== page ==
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From Renato MarroquĂ­n Mogrovejo <renatoj.marroq...@gmail.com>
Subject Re: optimizing for random access
Date Mon, 26 Apr 2010 23:02:51 GMT
Hey Todd, by saying that HDFS is able to read just small byte ranges, are
talking about the capability described in the Bigtable original paper? I
mean the ability to read just part of a compressed SSTable Block and using
it in a block cache type of way.
Thanks.


Renato M.


2010/4/26 Todd Lipcon <todd@cloudera.com>

> On Mon, Apr 26, 2010 at 3:36 PM, Geoff Hendrey <ghendrey@decarta.com>
> wrote:
>
> > Let me preface this by saying that you all know much better than I do
> what
> > is best. I'm very impressed by what you've done, and so this isn't
> > criticism. Far from it. It's just curiosity.
> >
> > Memory indexes are "decent", because while they are fast, they don't
> scale.
> > At some point you run out of RAM. Are you implementing an LRU cache?
> Since
> > the table is orders of magnitude larger than the memory available on any
> > region server (even accounting for the fact that a region server needs to
> > cache only its "shard") it's hard to understand how I could support 100%
> > cache hit rate for a TB-sized table and a reasonable number of region
> > servers.
> >
> > When you get a cache miss, and you almost always will when the table is
> > orders of magnitude larger than the cache, you need to read a whole block
> > out of HDFS.
> >
>
> This is a common misconception about HDFS. There's no need to read an
> entire
> HDFS block at a time. Although the blocks may be 64MB+, you can certainly
> read very small byte ranges, and that's exactly what HBase does.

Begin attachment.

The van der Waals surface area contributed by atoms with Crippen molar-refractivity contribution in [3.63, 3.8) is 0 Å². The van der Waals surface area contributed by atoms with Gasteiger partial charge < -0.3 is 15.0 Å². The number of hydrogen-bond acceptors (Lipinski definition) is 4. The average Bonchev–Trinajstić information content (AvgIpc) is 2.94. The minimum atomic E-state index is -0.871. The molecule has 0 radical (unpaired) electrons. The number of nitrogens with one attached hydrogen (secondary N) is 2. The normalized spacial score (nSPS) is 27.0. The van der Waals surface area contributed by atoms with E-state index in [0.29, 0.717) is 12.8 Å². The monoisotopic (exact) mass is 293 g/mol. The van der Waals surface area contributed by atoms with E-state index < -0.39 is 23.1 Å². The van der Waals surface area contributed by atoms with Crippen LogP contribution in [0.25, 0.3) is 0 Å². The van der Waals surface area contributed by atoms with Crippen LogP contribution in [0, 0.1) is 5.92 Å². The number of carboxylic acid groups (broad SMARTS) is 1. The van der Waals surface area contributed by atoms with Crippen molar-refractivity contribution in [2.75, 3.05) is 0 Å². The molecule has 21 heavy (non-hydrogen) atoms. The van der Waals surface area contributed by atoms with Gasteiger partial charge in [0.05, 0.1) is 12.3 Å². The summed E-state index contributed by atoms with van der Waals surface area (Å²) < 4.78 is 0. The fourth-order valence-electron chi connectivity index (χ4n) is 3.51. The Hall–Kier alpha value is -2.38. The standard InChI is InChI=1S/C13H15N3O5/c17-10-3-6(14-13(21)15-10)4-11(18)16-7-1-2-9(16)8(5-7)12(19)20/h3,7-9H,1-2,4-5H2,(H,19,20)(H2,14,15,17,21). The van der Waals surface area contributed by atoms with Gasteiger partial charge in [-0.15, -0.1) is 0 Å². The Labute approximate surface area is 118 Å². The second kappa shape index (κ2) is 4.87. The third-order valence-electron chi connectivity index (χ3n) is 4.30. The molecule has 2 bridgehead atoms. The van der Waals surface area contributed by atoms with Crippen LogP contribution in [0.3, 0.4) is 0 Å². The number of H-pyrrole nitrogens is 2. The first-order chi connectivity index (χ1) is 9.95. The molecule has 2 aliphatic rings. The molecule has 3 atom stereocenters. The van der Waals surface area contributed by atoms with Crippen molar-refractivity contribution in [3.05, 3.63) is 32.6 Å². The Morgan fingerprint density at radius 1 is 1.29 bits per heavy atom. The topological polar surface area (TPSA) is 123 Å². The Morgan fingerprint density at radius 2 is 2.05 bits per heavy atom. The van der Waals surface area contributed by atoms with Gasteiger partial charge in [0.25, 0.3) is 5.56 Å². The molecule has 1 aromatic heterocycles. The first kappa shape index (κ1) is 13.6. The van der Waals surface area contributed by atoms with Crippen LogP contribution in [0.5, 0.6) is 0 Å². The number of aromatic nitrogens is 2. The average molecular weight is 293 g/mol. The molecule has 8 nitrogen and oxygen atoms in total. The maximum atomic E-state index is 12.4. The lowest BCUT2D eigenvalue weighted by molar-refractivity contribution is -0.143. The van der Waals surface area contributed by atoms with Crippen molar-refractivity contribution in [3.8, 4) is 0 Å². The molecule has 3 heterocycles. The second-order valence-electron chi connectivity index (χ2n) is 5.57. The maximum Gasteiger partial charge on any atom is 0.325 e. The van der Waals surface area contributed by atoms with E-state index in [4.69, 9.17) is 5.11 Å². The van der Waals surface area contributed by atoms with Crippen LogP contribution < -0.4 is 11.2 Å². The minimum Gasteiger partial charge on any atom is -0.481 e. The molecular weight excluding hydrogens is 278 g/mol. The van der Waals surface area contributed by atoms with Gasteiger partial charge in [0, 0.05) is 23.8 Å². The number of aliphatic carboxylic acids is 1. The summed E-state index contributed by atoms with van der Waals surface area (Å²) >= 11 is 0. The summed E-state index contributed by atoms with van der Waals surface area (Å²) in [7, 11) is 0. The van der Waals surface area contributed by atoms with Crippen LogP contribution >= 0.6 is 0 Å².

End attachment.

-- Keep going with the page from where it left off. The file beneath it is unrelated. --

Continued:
>
> For a more efficient method of accessing local data blocks, I did some
> initial experimentation in HDFS-347, but the speedup was not an order of
> magnitude.
>
> -Todd
>
>
> >
> > My thought with memory mapping was, as you noted, *not* to try to map
> files
> > that are inside of HDFS but rather to copy as many blocks as possible out
> of
> > HDFS, onto region server filesystems, and memory map the file on the
> region
> > server. TB drives are now common. The virtual memory system of the
> Operating
> > System manages paging in and out of "real" memory off disk when you use
> > memory mapping. My experience with memory mapped ByteBuffer in Java is
> that
> > it is very fast and scalable. By fast, I mean I have clocked reads in the
> > microseconds using nanotime. So I was just wondering why you wouldn't at
> > least make a 2nd level cache with memory mapping.
> >
> > -geoff
> >
> > -----Original Message-----
> > From: Ryan Rawson [mailto:ryanobjc@gmail.com]
> > Sent: Monday, April 26, 2010 1:24 PM
> > To: hbase-user@hadoop.apache.org
> > Subject: Re: optimizing for random access
> >
> > HFile uses in memory indexes to only need 1 seek to access data.  How is
> > this only "decent" ?
> >
> > As for memory mapped files, given that HDFS files are not local, we can't
> > mmap() them.  However HBase does block caching in memory to reduce the
> trips
> > to HDFS.
> >
> > -ryan
> >
> >
> >
> > On Mon, Apr 26, 2010 at 11:33 AM, Geoff Hendrey <ghendrey@decarta.com>
> > wrote:
> > > Hi,
> > >
> > > Any pointers on how to optimize hbase for random access? My
> > > understanding is that HFile is decent at random access. Why doesn't it
> > > use memory mapped I/O? (my reading on it indicated it uses "something
> > > like NIO").  I'd like my entire table to be distributed across region
> > > servers, so that random reads are quickly served by a region server
> > > without having to transfer a block from HDFS. Is this the right
> > > approach? I would have thought that some sort of memory-mapped region
> > > file would be perfect for this. Anyway, just looking to understand the
> > > best practice(s).
> > >
> > >
> > > -geoff
> > >
> > >
> > >
> >
>
>
>
> --
> Todd Lipcon
> Software Engineer, Cloudera
>

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